Last April, Kim and I drove up to Traverse City to attend the Leelanau Peninsula Vintners Association Media Weekend. After checking into our hotel, we did what we do whenever we go to TC, and booked straight over to Left Foot Charley Winery and Tasting Room. It’s right in town, we don’t have to drive to either the Old Mission or Leelanau Peninsulas, and we know we’re going to taste some of the best wines in Michigan. As luck would have it on this occasion, owner/winemaker Bryan Ulbrich was in the house; he took us back into the production area, and gave us a taste of several tank and barrel samples. Everything was at least good (some parcels were meant for blending, rather that standing alone, so while not shining on their own, they would make important contributions to their intended greater whole), and then there were things like the then-yet-to-be-bottled 2012 LFC Pinot Blanc, which we could already tell was quite yummy. One of the most intriguing samples that Bryan poured us was a 2012 Sauvignon Blanc, one of the first from Michigan we’d ever tasted as far as I can remember, but as it turned out, by no means the first that has been produced. (I say as far as I can remember, because some years back, Kim and I sat on Joel Goldberg’s Michwine.com tasting panel, and I seem to vaguely recall that we tried one or two back then, but I have no notes to verify that.)
The next day, during the LPVA Media Loop Tour, we stopped into the tasting room of one of the newest Leelanau producers, Laurentide, and we got a taste of another Michigan Sauvignon, this one grown right there on French Road, and made by our friend Shannon Walters. That one was from the 2011 vintage, and it caught the attention of everyone in our group. So, the variety was making inroads in the Grand Traverse Bay region, not unlike the upstart plantings of Gruner Veltliner at Chateau Grand Traverse and Chateau Fontaine that we’ve reported on previously.
This past summer, I had the pleasure of getting beck up in that area to play music, and both Ulbrich and Walters sent me home with a bottle each of Left Foot Charley and Laurentide Sauv Blanc respectively. The LFC was that 2012 we tasted, but the Laurentide was their 2012, which proved to be rather different than the 2011; happily, I took some notes in April, so the contrasting characteristics are given below.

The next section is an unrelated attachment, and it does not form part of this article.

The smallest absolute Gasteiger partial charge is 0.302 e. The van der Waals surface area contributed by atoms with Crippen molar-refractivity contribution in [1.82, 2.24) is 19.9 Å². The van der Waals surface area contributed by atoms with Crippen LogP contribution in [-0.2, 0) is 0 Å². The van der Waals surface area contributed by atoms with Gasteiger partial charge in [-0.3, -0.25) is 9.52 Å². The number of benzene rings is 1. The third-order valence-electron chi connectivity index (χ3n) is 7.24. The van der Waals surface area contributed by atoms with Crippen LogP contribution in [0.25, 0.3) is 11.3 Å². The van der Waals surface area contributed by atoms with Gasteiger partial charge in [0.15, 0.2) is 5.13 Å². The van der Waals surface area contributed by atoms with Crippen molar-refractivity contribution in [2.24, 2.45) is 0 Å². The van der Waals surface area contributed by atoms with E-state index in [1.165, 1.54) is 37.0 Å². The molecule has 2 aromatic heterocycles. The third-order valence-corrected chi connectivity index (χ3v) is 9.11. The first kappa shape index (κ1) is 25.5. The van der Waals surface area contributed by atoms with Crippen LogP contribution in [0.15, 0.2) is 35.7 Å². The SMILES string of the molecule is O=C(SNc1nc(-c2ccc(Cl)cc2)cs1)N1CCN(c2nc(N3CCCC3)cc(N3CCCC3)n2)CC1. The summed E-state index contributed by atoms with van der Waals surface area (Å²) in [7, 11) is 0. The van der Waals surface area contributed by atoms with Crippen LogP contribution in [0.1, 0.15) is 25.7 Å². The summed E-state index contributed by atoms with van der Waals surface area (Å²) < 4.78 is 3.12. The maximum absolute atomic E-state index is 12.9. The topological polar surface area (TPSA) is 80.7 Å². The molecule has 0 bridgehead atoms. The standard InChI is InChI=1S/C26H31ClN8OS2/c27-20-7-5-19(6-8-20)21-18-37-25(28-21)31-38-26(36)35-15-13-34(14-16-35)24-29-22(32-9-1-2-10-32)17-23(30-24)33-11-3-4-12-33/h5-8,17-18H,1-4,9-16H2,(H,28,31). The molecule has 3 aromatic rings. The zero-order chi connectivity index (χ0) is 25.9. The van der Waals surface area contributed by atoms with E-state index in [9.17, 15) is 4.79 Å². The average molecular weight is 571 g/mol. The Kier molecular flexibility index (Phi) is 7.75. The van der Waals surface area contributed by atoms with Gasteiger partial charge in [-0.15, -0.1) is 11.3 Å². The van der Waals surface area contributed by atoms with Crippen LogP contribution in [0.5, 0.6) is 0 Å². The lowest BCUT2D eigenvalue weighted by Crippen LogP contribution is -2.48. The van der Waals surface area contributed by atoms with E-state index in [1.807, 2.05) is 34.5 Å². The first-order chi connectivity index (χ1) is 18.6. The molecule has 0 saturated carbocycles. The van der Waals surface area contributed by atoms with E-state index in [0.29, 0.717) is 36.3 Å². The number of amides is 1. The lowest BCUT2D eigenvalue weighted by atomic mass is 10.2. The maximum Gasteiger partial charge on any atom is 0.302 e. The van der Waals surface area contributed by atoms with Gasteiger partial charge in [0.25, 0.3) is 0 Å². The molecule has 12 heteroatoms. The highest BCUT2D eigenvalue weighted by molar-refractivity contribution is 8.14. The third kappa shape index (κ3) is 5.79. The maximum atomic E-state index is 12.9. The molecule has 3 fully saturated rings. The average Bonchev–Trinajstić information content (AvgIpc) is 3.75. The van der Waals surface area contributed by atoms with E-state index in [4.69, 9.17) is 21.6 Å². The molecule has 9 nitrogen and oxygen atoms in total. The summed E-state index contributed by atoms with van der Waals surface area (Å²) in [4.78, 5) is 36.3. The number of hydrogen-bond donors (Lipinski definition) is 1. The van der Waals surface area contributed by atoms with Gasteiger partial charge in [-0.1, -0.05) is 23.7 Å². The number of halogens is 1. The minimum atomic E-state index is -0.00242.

2012 Left Foot Charley Michigan Sauvignon Blanc, 80% Antrim County (3 year old vineyard), 20% Leelanau County (4 year old vineyard).
Approximately 80 cases produced. 13% alc.: Clean pale-to-medium color; ever-so-slightly darker than the Laurentide. There’s no mistaking the effusive boxwood/cat spray on the nose here, and, indeed, that element dominates both flavor and aroma. There’s a good core of grapefruit and green apple fruit, but it plays second fiddle to the feline musk. Medium bodied, with good intensity and racy acidity, this is a better match for the grilled, smoked Bakers Acres chicken thighs than the ’12 Laurentide. I’d like a little more fruit to counter-balance the cat pee, but given the age of the vines, this is an impressive effort. Find this wine
2012 Laurentide Leelanau Peninsula Sauvignon Blanc, 12 % alc.: Clean pale-to-medium color; as it warms and opens in the glass, its characteristic Sauvignon personality becomes more apparent, but it’s pretty ripe for SB, from Michigan or anywhere else, almost giving the impression of sweetness, but stopping just short of going over the top. This probably wants a different food pairing than the grilled chicken thighs, as it’s almost ripe enough for some spicy Asian cuisine, or maybe the chicken just needs a spicy southwestern treatment. This is not a bad wine by any means (the vines that produced the fruit were 4 years old), just very different, not only from the LFC, but also the 2011 Laurentide that we tasted at the tasting room last April during the Leelanau Peninsula Vintners Association Media Weekend. Find this wine
2011 Laurentide Leelanau Peninsula Sauvignon Blanc, 12 % alc.: In retrospect, this is much more like the 2012 LFC than the ’12 Laurentide. With clean, pale color, it too is dominated by a boxwood character on both the nose and palate; there’s no mistaking it for anything but SB. Medium bodied, with not quite the rich core of fruit as the ‘12, but then, the vines were only third leaf. Find this wine
Laurentide makes Riesling, Pinot Gris, Chardonnay, Pinot Noir and more, but they consider their Sauvignon Blanc to be their flagship wine, which gives some indication of how they feel about the future of the variety in Michigan. It stands to reason that a grape best suited to cooler climates would do well here, and while I don’t think that SB will ever supplant Riesling as our predominant white wine, these three give ample evidence that Sauvignon Blanc is here to stay in the Mitten state.
Reporting from Day-twah,